# Thread: Finding the equation of lines

1. ## Finding the equation of lines

A bit confused on this:

1. Find the equation of the line between the points (9, -9) and (-5, -2).

m=y2-y1 -2 - -9 7 = -1
--------- (over) --------- ---- ----
x2-x1 -5 - -9 -14 2

y=-1/2x+b ... How would I find b, the y-intercept then?

2. Find the equation of the line with an x-intercept of -2 and a y-intercept of 7.

That's the points (-2, 0) and (0, 7), so m=y2-y1/x2-x1 again, or 7-0/0--2 = 7/2....which would be y=7/2x+b and the y-intercept is 7 so the final equation would be y=7/2x+7 ? just checking.

3. Find the equation of the line that has the same x-intercept as x-4y=3 and the same y-intercept as 2x-3y=9.

x-4y=3 rearranges to x=4y+3, and to find the x-int you would substitute 0 in right for y so x=4(0)+3 or x=4+3, or x=7... so the x-intercept is 7.

For the y-intercept, 2x-3y=9 you substitute 0 in for x, so 2(0)-3y=9 would be 0-3y=9 or just -3y=9... or y=-3.

I guess the equation so far would be y=mx-3... but I don't know how I would find the slope at this point to finish the equation.

4. Finally... (the most important question) If A(1,2), B(-2,5) and C(3, 4), find the equation of the line perpendicular to AB and through C.

I know the slope of the line perpendicular to something is the negative reciprocal... but I don't know what to do here.

If I found the slope of A and B, that would be 2-5/-2-1 or -3/-3 or 1 I guess, so then would the slope of the new line be -1/2? What impact does "through C" have? The equation so far if that's right of the new line would be y=-1/2x+b... b being the y-intercept again, but I don't know what to do from this point on.

Thanks for reading! My math skills aren't great... or even "good" for that matter

2. Q1 is to mashed up for me to understand.

Originally Posted by ~NeonFire372~
A bit confused on this:

1. Find the equation of the line between the points (9, -9) and (-5, -2).

m=y2-y1 -2 - -9 7 = -1
--------- (over) --------- ---- ----
x2-x1 -5 - -9 -14 2

y=-1/2x+b ... How would I find b, the y-intercept then?

2. Find the equation of the line with an x-intercept of -2 and a y-intercept of 7.

That's the points (-2, 0) and (0, 7), so m=y2-y1/x2-x1 again, or 7-0/0--2 = 7/2....which would be y=7/2x+b and the y-intercept is 7 so the final equation would be y= (7/2) x + 7 ? just checking. Mr F says: Correct. Note the brackets ....

3. Find the equation of the line that has the same x-intercept as x-4y=3 and the same y-intercept as 2x-3y=9.

x-4y=3 rearranges to x=4y+3, and to find the x-int you would substitute 0 in right for y so x=4(0)+3 or x=4+3, or x=7... so the x-intercept is 7. Mr F says: 4(0)+3 = 0 + 3 = 3.

For the y-intercept, 2x-3y=9 you substitute 0 in for x, so 2(0)-3y=9 would be 0-3y=9 or just -3y=9... or y=-3. Mr F says: Correct.

I guess the equation so far would be y=mx-3... but I don't know how I would find the slope at this point to finish the equation. Mr F says: Substitute (3, 0) into y = mx - 3 and solve for m.

4. Finally... (the most important question) If A(1,2), B(-2,5) and C(3, 4), find the equation of the line perpendicular to AB and through C.

I know the slope of the line perpendicular to something is the negative reciprocal... but I don't know what to do here.

If I found the slope of A and B, that would be 2-5/-2-1 or -3/-3 or 1 Mr F says: NO. (2 - 5)/(1 -(-2)) = -3/3 = -1.

I guess, so then would the slope of the new line be -1/2? Mr F says: No. The gradient of the perpendicular is (and you should know this) the negative reciprocal of -1, that is, 1.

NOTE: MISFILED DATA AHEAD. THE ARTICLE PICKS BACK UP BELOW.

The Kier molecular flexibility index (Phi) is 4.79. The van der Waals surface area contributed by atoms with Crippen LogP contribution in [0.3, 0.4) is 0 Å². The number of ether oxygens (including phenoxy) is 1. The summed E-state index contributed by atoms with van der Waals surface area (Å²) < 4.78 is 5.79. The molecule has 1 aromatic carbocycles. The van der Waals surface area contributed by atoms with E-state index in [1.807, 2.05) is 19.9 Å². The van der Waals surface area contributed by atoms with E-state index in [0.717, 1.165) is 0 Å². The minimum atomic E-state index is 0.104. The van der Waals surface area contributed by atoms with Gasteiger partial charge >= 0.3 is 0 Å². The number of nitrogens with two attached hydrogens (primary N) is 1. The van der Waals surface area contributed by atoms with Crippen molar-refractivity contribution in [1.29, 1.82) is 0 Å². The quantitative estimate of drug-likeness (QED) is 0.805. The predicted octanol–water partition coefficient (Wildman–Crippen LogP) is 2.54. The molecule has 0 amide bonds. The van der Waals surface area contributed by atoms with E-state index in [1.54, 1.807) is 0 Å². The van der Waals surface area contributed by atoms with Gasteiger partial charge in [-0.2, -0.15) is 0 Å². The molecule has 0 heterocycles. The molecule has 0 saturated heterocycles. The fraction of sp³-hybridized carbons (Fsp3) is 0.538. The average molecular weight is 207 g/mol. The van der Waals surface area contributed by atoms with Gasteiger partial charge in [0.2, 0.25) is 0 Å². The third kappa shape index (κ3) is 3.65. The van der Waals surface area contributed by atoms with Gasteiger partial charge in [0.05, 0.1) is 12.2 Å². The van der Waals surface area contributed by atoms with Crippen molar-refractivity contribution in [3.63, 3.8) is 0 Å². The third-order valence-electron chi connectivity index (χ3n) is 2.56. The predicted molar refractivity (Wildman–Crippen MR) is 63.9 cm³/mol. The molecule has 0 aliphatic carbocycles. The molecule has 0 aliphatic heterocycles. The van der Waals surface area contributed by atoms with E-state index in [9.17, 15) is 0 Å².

What impact does "through C" have? The equation so far if that's right of the new line would be y=-1/2x+b... b being the y-intercept again, but I don't know what to do from this point on.

Mr F says: Substitute m = 1 to get the required equation as y = x + c. Now substitute the given point (3, 4) and solve for c.

Thanks for reading! My math skills aren't great... or even "good" for that matter
..

3. Sorry, I tried to write question 1 but I guess the formatting didn't work out right...

It's Find the equation fo the line between the points (9, -9) and (-5, -2)... so I tried to find the slope, which is m=y2-y1/x2-x1 or -2 - -9/-5-9 or 7/-14 or -1/2... so the equation so far is y=mx+b - y=-1/2x+b, but I don't know how to find b, the y-intercept.

4. Originally Posted by ~NeonFire372~
Sorry, I tried to write question 1 but I guess the formatting didn't work out right...

It's Find the equation fo the line between the points (9, -9) and (-5, -2)... so I tried to find the slope, which is m=y2-y1/x2-x1 or -2 - -9/-5-9 or 7/-14 or -1/2... so the equation so far is y=mx+b - y=-1/2x+b, but I don't know how to find b, the y-intercept.
Two choices:

Substitute (9, -9) into y = -(1/2) x + b and solve for b.

Substitute (-5, -2) into y = -(1/2) x + b and solve for b.

5. Originally Posted by mr fantastic
Two choices:

Substitute (9, -9) into y = -(1/2) x + b and solve for b.

Substitute (-5, -2) into y = -(1/2) x + b and solve for b.
Thanks again for the help. That was so obvious but didn't come to mind for some reason.

I just tried the last question you helped with (the find the equation of the line perpendicular to AB and through C one), it ended off with y=1x+b right, 1 being the slope, so I substituted it in like this:

4=1(3)+b
4=3+b
1=b

The final equation being y=1x+1

Is that right? Just making sure. Thanks again!

6. Originally Posted by ~NeonFire372~
Thanks again for the help. That was so obvious but didn't come to mind for some reason.

I just tried the last question you helped with (the find the equation of the line perpendicular to AB and through C one), it ended off with y=1x+b right, 1 being the slope, so I substituted it in like this:

4=1(3)+b
4=3+b
1=b

The final equation being y=1x+1

Is that right? Just making sure. Thanks again!
Looks OK. I'd write it as y = x + 1.

7. Thanks for all the help!

Edit: My final answer for 1 is y=-1/2x - 9 is that right?